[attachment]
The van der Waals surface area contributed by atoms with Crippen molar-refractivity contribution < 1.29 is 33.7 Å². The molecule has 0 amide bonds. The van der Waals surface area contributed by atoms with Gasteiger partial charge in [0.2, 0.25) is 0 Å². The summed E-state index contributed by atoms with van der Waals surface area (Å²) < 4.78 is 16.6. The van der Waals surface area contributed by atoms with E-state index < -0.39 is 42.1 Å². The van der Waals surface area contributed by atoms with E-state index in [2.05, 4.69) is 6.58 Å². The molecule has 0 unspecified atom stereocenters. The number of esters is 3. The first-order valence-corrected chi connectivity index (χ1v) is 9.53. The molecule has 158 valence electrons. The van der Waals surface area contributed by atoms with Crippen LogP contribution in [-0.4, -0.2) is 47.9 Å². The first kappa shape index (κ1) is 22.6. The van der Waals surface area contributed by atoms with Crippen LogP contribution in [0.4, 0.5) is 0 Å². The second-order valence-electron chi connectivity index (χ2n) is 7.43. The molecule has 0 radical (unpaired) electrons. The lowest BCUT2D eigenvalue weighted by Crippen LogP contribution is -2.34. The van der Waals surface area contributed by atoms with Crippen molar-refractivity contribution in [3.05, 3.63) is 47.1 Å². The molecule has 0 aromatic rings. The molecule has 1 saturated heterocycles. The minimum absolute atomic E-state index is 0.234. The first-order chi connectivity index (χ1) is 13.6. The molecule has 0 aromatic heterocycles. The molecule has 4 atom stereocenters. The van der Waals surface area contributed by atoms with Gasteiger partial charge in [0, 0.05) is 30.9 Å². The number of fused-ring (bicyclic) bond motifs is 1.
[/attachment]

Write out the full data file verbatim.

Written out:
The van der Waals surface area contributed by atoms with Crippen molar-refractivity contribution < 1.29 is 33.7 Å². The molecule has 0 amide bonds. The van der Waals surface area contributed by atoms with Gasteiger partial charge in [0.2, 0.25) is 0 Å². The summed E-state index contributed by atoms with van der Waals surface area (Å²) < 4.78 is 16.6. The van der Waals surface area contributed by atoms with E-state index < -0.39 is 42.1 Å². The van der Waals surface area contributed by atoms with E-state index in [2.05, 4.69) is 6.58 Å². The molecule has 0 unspecified atom stereocenters. The number of esters is 3. The first-order valence-corrected chi connectivity index (χ1v) is 9.53. The molecule has 158 valence electrons. The van der Waals surface area contributed by atoms with Crippen LogP contribution in [-0.4, -0.2) is 47.9 Å². The first kappa shape index (κ1) is 22.6. The van der Waals surface area contributed by atoms with Crippen LogP contribution in [0.4, 0.5) is 0 Å². The second-order valence-electron chi connectivity index (χ2n) is 7.43. The molecule has 0 radical (unpaired) electrons. The lowest BCUT2D eigenvalue weighted by Crippen LogP contribution is -2.34. The van der Waals surface area contributed by atoms with Crippen molar-refractivity contribution in [3.05, 3.63) is 47.1 Å². The molecule has 0 aromatic rings. The molecule has 1 saturated heterocycles. The minimum absolute atomic E-state index is 0.234. The first-order chi connectivity index (χ1) is 13.6. The molecule has 0 aromatic heterocycles. The molecule has 4 atom stereocenters. The van der Waals surface area contributed by atoms with Gasteiger partial charge in [0, 0.05) is 30.9 Å². The number of fused-ring (bicyclic) bond motifs is 1.